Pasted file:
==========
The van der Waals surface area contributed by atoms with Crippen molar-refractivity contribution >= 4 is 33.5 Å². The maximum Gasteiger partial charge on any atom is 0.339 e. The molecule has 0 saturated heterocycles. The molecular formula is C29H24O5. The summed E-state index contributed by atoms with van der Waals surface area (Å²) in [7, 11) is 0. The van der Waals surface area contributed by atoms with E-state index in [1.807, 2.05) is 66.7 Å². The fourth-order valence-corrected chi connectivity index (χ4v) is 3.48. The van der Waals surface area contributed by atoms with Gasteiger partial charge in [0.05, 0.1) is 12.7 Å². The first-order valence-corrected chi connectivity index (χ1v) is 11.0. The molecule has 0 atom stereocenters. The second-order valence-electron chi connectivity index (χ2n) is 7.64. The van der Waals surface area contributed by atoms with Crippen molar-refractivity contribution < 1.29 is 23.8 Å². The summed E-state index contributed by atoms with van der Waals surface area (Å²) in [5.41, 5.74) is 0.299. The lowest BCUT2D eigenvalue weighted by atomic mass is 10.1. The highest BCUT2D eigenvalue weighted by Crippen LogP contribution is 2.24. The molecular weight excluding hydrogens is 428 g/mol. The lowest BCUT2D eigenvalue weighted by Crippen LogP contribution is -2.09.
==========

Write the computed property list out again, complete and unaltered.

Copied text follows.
The van der Waals surface area contributed by atoms with Crippen molar-refractivity contribution >= 4 is 33.5 Å². The maximum Gasteiger partial charge on any atom is 0.339 e. The molecule has 0 saturated heterocycles. The molecular formula is C29H24O5. The summed E-state index contributed by atoms with van der Waals surface area (Å²) in [7, 11) is 0. The van der Waals surface area contributed by atoms with E-state index in [1.807, 2.05) is 66.7 Å². The fourth-order valence-corrected chi connectivity index (χ4v) is 3.48. The van der Waals surface area contributed by atoms with Gasteiger partial charge in [0.05, 0.1) is 12.7 Å². The first-order valence-corrected chi connectivity index (χ1v) is 11.0. The molecule has 0 atom stereocenters. The second-order valence-electron chi connectivity index (χ2n) is 7.64. The van der Waals surface area contributed by atoms with Crippen molar-refractivity contribution < 1.29 is 23.8 Å². The summed E-state index contributed by atoms with van der Waals surface area (Å²) in [5.41, 5.74) is 0.299. The lowest BCUT2D eigenvalue weighted by atomic mass is 10.1. The highest BCUT2D eigenvalue weighted by Crippen LogP contribution is 2.24. The molecular weight excluding hydrogens is 428 g/mol. The lowest BCUT2D eigenvalue weighted by Crippen LogP contribution is -2.09.